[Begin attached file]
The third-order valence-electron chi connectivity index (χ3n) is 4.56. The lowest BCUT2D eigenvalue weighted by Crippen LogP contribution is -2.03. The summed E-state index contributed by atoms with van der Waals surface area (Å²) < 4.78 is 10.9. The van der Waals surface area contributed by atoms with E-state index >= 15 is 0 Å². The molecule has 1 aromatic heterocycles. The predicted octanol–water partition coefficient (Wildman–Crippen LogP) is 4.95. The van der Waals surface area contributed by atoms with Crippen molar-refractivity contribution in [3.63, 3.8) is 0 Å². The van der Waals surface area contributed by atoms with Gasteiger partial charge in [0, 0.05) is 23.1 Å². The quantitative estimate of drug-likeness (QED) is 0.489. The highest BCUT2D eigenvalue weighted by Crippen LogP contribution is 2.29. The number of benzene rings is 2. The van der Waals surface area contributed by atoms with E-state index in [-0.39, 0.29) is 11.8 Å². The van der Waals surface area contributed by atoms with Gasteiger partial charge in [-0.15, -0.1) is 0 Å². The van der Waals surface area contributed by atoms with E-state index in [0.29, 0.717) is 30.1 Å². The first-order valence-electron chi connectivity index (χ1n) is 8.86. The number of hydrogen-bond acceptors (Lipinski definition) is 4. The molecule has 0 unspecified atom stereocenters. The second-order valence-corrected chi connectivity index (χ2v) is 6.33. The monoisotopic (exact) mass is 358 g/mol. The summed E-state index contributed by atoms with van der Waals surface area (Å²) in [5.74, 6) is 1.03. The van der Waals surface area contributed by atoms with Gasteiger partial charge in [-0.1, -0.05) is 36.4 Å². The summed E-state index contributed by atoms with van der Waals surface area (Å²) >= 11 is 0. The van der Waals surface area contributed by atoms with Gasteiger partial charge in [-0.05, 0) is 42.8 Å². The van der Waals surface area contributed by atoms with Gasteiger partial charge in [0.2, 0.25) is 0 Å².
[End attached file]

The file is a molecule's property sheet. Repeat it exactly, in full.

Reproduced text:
The third-order valence-electron chi connectivity index (χ3n) is 4.56. The lowest BCUT2D eigenvalue weighted by Crippen LogP contribution is -2.03. The summed E-state index contributed by atoms with van der Waals surface area (Å²) < 4.78 is 10.9. The van der Waals surface area contributed by atoms with E-state index >= 15 is 0 Å². The molecule has 1 aromatic heterocycles. The predicted octanol–water partition coefficient (Wildman–Crippen LogP) is 4.95. The van der Waals surface area contributed by atoms with Crippen molar-refractivity contribution in [3.63, 3.8) is 0 Å². The van der Waals surface area contributed by atoms with Gasteiger partial charge in [0, 0.05) is 23.1 Å². The quantitative estimate of drug-likeness (QED) is 0.489. The highest BCUT2D eigenvalue weighted by Crippen LogP contribution is 2.29. The number of benzene rings is 2. The van der Waals surface area contributed by atoms with E-state index in [-0.39, 0.29) is 11.8 Å². The van der Waals surface area contributed by atoms with Gasteiger partial charge in [-0.15, -0.1) is 0 Å². The van der Waals surface area contributed by atoms with E-state index in [0.29, 0.717) is 30.1 Å². The first-order valence-electron chi connectivity index (χ1n) is 8.86. The number of hydrogen-bond acceptors (Lipinski definition) is 4. The molecule has 0 unspecified atom stereocenters. The second-order valence-corrected chi connectivity index (χ2v) is 6.33. The monoisotopic (exact) mass is 358 g/mol. The summed E-state index contributed by atoms with van der Waals surface area (Å²) in [5.74, 6) is 1.03. The van der Waals surface area contributed by atoms with Gasteiger partial charge in [-0.1, -0.05) is 36.4 Å². The summed E-state index contributed by atoms with van der Waals surface area (Å²) >= 11 is 0. The van der Waals surface area contributed by atoms with Gasteiger partial charge in [-0.05, 0) is 42.8 Å². The van der Waals surface area contributed by atoms with Gasteiger partial charge in [0.2, 0.25) is 0 Å².